It’s tough to talk about POV in comics, so instead I’ll say that the… I dunno, gaze, or filter over perception, is largely Jane’s in this book, and in a lot of ways we see Jack the way she sees him. (This is fuzzy theory at best, but stay with me.) Which means he grows way beyond the common trope of
I was bored and decided to flip through this because the cover looked cute. The premise of it sounded simple enough, and I liked the designs and illustrations, so I gave it a go.

Pretty disappointed. I thought there was potential here but these two characters ended up being rather bland. The meet-cute was cute, yes, but I'd say everything went downhill after the first date. I can see how they're comfortable with each other and the relationship can certainly work, but Jack seemed so much of a doof
Nicholas Karpuk
The Cute Girl Network is a part of the helpful group of stories that reminds us that when it comes to relationships, our friends are usually idiots.

Most relationship advice is either terrible or obvious, making them both equally worthless. Yes, your friends care about you, but in no way does that suggest that they know the nature of what you really need from a relationship, or whether that person really is bad for you.

The Cute Girl Network addresses that, with a town that has an interpersonal ne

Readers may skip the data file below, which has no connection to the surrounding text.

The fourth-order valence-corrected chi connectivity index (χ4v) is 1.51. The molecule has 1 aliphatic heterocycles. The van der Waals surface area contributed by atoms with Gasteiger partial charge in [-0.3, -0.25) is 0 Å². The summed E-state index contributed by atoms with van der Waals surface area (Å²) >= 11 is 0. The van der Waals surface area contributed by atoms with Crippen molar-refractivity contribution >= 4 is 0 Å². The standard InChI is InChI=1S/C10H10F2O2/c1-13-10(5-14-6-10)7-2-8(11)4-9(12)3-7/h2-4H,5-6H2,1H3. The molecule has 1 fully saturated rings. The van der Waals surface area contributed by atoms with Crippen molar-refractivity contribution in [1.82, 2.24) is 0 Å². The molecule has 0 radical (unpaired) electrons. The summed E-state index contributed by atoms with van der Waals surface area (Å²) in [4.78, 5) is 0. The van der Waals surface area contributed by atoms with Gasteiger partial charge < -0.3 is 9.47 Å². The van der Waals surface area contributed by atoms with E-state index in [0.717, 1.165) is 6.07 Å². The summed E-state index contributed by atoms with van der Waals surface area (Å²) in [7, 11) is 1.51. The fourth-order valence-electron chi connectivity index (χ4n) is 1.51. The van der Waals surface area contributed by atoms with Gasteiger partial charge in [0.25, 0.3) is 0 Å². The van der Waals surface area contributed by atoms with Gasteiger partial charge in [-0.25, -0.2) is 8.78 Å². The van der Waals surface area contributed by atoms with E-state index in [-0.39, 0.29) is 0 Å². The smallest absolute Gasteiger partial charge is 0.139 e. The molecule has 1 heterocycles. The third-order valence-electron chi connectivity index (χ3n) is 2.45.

Lisa Jenn Bigelow
"With Jack, I could spend all day with him and never get bored or annoyed. Do you know how rare that is? Most people I want to push down the stairs after twenty minutes."

A charming and hilarious ode to the particularity and peculiarity of falling in love.
Skater girl Jane falls (literally) for Soup Dude (literally...that's the name of his food cart) Jack, but as soon as her roommate's friend Harriet finds out, she activates the Network: a city-wide network of girls who have banded together in the name of sharing info about guys they've dated, in the hopes of saving other girls from repeating their mistakes. Jack, as many girls share with Jane, is a huge mistake. The problem is, Jane doesn't agree.

This was delightful, with many comic moments. I t
When Jane moves to Brookport, she's eager to soak up the flavors and experiences of her new home. She and Jack meet in adorable fashion near the soup truck where he works. The attraction is mutual, and they begin to spend time with each other as often as possible. Jane's a skateboarder and must deal with sexist attitudes at work and when she's on her board. Jack is not exactly filled with lofty ambitions and has had more than one unsuccessful relationship. When it turns out that Jack once dated ...more
Dana Davis-avants
Jane is a great female skateboarder who is new in town and works at the local skateboard shop. Jack works at a local food cart that sells soup. Jane and Jack first encounter on another when Jane wipes out on her skateboard in front of Jack’s food cart and he asks her out for a date. Since Jack makes minimum wage, they find fun free activities for their date. Once her roommates find out about her date, they introduce her to “The Cute Girl Network” which consist of twenty something females. The ne ...more